Beatit on the road - Day 11

Friday, Aug 17, 2012 at 20:26

Member - Beatit (QLD)

We didn’t get away till about 9-30 this morning after extracting ourselves from a difficult spot, it seems that whilst we look to be getting slower we are actually betting more polished and relaxed. The road to Camooweal is isolated yet busy with traffic, apart from vehicle movements there would be nobody anywhere nearby. There were a couple of rest stops but nothing worthwhile and we ended up having morning tea in the car whilst driving and stopping for lunch at Camooweal. The roadhouse there was busy but had a large paved area behind where we parked waiting our turn for fuel. We decided to buy lunch and had one of their burgers – it was just great and very filling. Our day was still young and whilst we had talked about staying at the lagoons here we decided to press on instead.

Lis took on the driving duties and almost immediately the road conditions deteriorated with long stretches of road work. A little way past one section we were overtaken by police and ambulance vehicles sirens blaring, later we came across a pranged hire minivan and assumed this was the focus of their attention. Doors left open in a ditch one can only assume that the hire company will need to come and get this smashed vehicle. Shortly after we passed the NT border and gained half an hour.
What was really noticeable was the large expanse of grasslands and almost zero wildlife, just a few birds. A couple of road kills suggest that there is life here though. There is precious little happening here with a couple of decaying reminders of attempts to work this land, a few large dams around some bores that held cattle not venturing too far as the country looked extremely dry.

About 60k past the roadhouse we stopped at the rest area as we had read that this was the only one with a toilet till Barkly homestead. There were already people planning to stay the night but we had no such intention and decided to push on to a rest stop about 40k short of the homestead opting to free camp. Our main reason is to test our systems and make sure that they will stand up to free camping before we reach Darwin. Simply, if something needed attention then Darwin was our best chance.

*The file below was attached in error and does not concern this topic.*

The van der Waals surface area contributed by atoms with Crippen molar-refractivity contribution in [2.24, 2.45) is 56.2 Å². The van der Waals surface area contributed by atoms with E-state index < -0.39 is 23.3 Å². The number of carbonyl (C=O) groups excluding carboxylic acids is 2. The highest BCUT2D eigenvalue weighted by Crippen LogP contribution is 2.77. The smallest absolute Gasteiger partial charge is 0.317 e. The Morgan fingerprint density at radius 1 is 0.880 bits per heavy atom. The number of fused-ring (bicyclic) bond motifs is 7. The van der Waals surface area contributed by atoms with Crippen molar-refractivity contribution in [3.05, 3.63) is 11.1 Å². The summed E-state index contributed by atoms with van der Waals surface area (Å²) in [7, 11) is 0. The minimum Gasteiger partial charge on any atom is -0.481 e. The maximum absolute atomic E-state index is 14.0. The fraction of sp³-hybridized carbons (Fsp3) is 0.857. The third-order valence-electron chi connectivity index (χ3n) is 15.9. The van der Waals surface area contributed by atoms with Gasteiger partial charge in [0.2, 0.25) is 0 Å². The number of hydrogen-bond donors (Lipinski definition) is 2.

We arrived about 3 PM (3-30 Qld time) and were most impressed that we had covered about 400k. Tomorrow we have about 220k to reach the three ways where we plan to spend the night. The rest area here is reasonably large but there are already about 10 vehicles here to spend the night ranging from motor homes to camper trailers but there are no facilities so it is bush camping. I assume that a lack of toilet was a problem for some as several cars drove through and out the other end after seeing the crowd and no toilet. I was speaking to a neighbour and he said this had been a very common occurrence coming out of Darwin, he said the previous night they moved to a truck pull over bay because of the crowd.
Our van was parked near the water bore and there were some dishes there to water the local bird life. We could see the passing bird traffic from our dinette window.

There are some weird people like a young tourist I sprung at the water at about 9-00 I was wandering outside looking at the stars as it was pitch black. I had the torch with me to see if there was some nocturnal wildlife at the water, when I switched it on there she was washing her hands and legs scared the crap out of me! There is just no way you could see anything and after I said hello she walked off into the total darkness to a camp I hope.
There were some comings and goings but none compared to the two road trains carrying cattle that parked almost next to us at 9-30. They left their engines running for a while and heaps of lights and enough meat on board to keep us fed for the rest of lives. They scared away our didgeridoo player who would have been right next to the bovines and I have no idea how much excrement they produced but I reckon he was close enough to know. All this was happening while I was watching Arnold Govenator in Collateral Damage – the irony was not lost on me! Lis kept telling me that the cattle hooves sounded like thunder in the back of those wagons but luckily at about 10-30 they decided to move on and tranquillity was once again returned to this “isolated” bush camp.
A new way of life is emerging.
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